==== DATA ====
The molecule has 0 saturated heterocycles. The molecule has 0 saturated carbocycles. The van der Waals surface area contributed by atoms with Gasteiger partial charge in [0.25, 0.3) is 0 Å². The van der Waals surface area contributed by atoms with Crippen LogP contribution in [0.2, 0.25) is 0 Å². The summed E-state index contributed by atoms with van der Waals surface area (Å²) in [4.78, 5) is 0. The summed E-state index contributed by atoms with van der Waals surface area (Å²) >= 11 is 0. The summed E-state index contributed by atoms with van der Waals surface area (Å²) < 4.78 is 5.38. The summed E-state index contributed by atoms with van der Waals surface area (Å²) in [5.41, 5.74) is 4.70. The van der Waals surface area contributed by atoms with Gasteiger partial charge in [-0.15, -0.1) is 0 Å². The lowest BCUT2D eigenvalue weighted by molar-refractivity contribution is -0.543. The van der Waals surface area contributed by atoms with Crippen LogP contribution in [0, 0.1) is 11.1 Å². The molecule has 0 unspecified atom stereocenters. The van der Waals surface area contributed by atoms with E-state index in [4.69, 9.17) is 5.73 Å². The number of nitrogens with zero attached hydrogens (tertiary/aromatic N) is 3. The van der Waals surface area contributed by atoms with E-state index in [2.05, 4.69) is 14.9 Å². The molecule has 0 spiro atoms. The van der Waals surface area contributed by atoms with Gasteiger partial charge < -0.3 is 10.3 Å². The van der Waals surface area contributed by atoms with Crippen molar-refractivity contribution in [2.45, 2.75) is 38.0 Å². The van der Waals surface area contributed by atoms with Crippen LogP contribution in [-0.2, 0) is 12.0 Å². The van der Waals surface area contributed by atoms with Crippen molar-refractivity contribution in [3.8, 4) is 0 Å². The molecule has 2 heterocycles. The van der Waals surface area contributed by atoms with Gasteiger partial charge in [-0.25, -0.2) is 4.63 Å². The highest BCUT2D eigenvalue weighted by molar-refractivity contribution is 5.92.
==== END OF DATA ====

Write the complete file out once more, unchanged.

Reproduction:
The molecule has 0 saturated heterocycles. The molecule has 0 saturated carbocycles. The van der Waals surface area contributed by atoms with Gasteiger partial charge in [0.25, 0.3) is 0 Å². The van der Waals surface area contributed by atoms with Crippen LogP contribution in [0.2, 0.25) is 0 Å². The summed E-state index contributed by atoms with van der Waals surface area (Å²) in [4.78, 5) is 0. The summed E-state index contributed by atoms with van der Waals surface area (Å²) >= 11 is 0. The summed E-state index contributed by atoms with van der Waals surface area (Å²) < 4.78 is 5.38. The summed E-state index contributed by atoms with van der Waals surface area (Å²) in [5.41, 5.74) is 4.70. The van der Waals surface area contributed by atoms with Gasteiger partial charge in [-0.15, -0.1) is 0 Å². The lowest BCUT2D eigenvalue weighted by molar-refractivity contribution is -0.543. The van der Waals surface area contributed by atoms with Crippen LogP contribution in [0, 0.1) is 11.1 Å². The molecule has 0 unspecified atom stereocenters. The van der Waals surface area contributed by atoms with E-state index in [4.69, 9.17) is 5.73 Å². The number of nitrogens with zero attached hydrogens (tertiary/aromatic N) is 3. The van der Waals surface area contributed by atoms with E-state index in [2.05, 4.69) is 14.9 Å². The molecule has 0 spiro atoms. The van der Waals surface area contributed by atoms with Gasteiger partial charge < -0.3 is 10.3 Å². The van der Waals surface area contributed by atoms with Crippen molar-refractivity contribution in [2.45, 2.75) is 38.0 Å². The van der Waals surface area contributed by atoms with Crippen LogP contribution in [-0.2, 0) is 12.0 Å². The van der Waals surface area contributed by atoms with Crippen molar-refractivity contribution in [3.8, 4) is 0 Å². The molecule has 2 heterocycles. The van der Waals surface area contributed by atoms with Gasteiger partial charge in [-0.25, -0.2) is 4.63 Å². The highest BCUT2D eigenvalue weighted by molar-refractivity contribution is 5.92.